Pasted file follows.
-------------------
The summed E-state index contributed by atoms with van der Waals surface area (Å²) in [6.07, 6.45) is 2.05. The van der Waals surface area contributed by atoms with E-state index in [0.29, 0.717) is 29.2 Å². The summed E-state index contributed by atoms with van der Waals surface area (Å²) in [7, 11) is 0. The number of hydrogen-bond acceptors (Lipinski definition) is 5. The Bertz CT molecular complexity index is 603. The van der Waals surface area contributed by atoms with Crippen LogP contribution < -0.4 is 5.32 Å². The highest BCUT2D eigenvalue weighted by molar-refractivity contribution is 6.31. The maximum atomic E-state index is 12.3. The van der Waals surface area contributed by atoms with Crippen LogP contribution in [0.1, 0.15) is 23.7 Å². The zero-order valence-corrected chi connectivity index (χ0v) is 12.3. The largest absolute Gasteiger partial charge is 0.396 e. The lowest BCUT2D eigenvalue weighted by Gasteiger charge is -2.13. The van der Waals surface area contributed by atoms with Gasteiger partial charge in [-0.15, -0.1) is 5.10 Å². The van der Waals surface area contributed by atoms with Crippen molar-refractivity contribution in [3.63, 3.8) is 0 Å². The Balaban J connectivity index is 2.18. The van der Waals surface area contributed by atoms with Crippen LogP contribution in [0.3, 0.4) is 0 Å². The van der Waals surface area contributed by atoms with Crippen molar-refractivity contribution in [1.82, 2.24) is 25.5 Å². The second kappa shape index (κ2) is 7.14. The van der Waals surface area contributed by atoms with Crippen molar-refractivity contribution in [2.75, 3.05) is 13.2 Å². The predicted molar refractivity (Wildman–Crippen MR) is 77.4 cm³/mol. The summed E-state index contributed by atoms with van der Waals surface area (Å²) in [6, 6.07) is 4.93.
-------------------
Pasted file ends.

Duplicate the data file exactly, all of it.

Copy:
The summed E-state index contributed by atoms with van der Waals surface area (Å²) in [6.07, 6.45) is 2.05. The van der Waals surface area contributed by atoms with E-state index in [0.29, 0.717) is 29.2 Å². The summed E-state index contributed by atoms with van der Waals surface area (Å²) in [7, 11) is 0. The number of hydrogen-bond acceptors (Lipinski definition) is 5. The Bertz CT molecular complexity index is 603. The van der Waals surface area contributed by atoms with Crippen LogP contribution < -0.4 is 5.32 Å². The highest BCUT2D eigenvalue weighted by molar-refractivity contribution is 6.31. The maximum atomic E-state index is 12.3. The van der Waals surface area contributed by atoms with Crippen LogP contribution in [0.1, 0.15) is 23.7 Å². The zero-order valence-corrected chi connectivity index (χ0v) is 12.3. The largest absolute Gasteiger partial charge is 0.396 e. The lowest BCUT2D eigenvalue weighted by Gasteiger charge is -2.13. The van der Waals surface area contributed by atoms with Gasteiger partial charge in [-0.15, -0.1) is 5.10 Å². The van der Waals surface area contributed by atoms with Crippen molar-refractivity contribution in [3.63, 3.8) is 0 Å². The Balaban J connectivity index is 2.18. The van der Waals surface area contributed by atoms with Crippen LogP contribution in [0.3, 0.4) is 0 Å². The van der Waals surface area contributed by atoms with Crippen molar-refractivity contribution in [1.82, 2.24) is 25.5 Å². The second kappa shape index (κ2) is 7.14. The van der Waals surface area contributed by atoms with Crippen molar-refractivity contribution in [2.75, 3.05) is 13.2 Å². The predicted molar refractivity (Wildman–Crippen MR) is 77.4 cm³/mol. The summed E-state index contributed by atoms with van der Waals surface area (Å²) in [6, 6.07) is 4.93.